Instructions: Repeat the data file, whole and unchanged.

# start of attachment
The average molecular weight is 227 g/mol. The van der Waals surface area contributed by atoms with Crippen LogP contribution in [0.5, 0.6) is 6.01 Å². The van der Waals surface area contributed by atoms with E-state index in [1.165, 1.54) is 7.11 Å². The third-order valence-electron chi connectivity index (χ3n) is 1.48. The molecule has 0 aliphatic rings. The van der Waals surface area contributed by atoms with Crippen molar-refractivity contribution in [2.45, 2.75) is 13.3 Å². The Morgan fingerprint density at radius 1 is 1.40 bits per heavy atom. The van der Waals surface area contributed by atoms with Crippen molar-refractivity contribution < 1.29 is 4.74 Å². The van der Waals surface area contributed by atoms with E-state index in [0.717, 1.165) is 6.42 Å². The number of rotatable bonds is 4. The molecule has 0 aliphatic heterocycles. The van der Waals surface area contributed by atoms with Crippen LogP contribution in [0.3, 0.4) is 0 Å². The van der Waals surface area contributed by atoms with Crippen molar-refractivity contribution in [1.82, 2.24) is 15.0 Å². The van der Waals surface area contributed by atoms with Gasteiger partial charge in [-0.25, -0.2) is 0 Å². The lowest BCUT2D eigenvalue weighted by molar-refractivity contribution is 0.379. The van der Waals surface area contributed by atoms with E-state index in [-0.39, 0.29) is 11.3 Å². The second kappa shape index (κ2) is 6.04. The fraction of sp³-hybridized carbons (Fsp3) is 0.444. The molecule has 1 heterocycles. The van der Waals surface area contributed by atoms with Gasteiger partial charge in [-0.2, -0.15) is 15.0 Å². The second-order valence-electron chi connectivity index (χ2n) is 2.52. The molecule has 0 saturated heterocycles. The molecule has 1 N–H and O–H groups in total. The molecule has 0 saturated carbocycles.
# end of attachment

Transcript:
The average molecular weight is 227 g/mol. The van der Waals surface area contributed by atoms with Crippen LogP contribution in [0.5, 0.6) is 6.01 Å². The van der Waals surface area contributed by atoms with E-state index in [1.165, 1.54) is 7.11 Å². The third-order valence-electron chi connectivity index (χ3n) is 1.48. The molecule has 0 aliphatic rings. The van der Waals surface area contributed by atoms with Crippen molar-refractivity contribution in [2.45, 2.75) is 13.3 Å². The Morgan fingerprint density at radius 1 is 1.40 bits per heavy atom. The van der Waals surface area contributed by atoms with Crippen molar-refractivity contribution < 1.29 is 4.74 Å². The van der Waals surface area contributed by atoms with E-state index in [0.717, 1.165) is 6.42 Å². The number of rotatable bonds is 4. The molecule has 0 aliphatic heterocycles. The van der Waals surface area contributed by atoms with Crippen LogP contribution in [0.3, 0.4) is 0 Å². The van der Waals surface area contributed by atoms with Crippen molar-refractivity contribution in [1.82, 2.24) is 15.0 Å². The van der Waals surface area contributed by atoms with Gasteiger partial charge in [-0.25, -0.2) is 0 Å². The lowest BCUT2D eigenvalue weighted by molar-refractivity contribution is 0.379. The van der Waals surface area contributed by atoms with E-state index in [-0.39, 0.29) is 11.3 Å². The second kappa shape index (κ2) is 6.04. The fraction of sp³-hybridized carbons (Fsp3) is 0.444. The molecule has 1 heterocycles. The van der Waals surface area contributed by atoms with Gasteiger partial charge in [-0.2, -0.15) is 15.0 Å². The second-order valence-electron chi connectivity index (χ2n) is 2.52. The molecule has 0 saturated heterocycles. The molecule has 1 N–H and O–H groups in total. The molecule has 0 saturated carbocycles.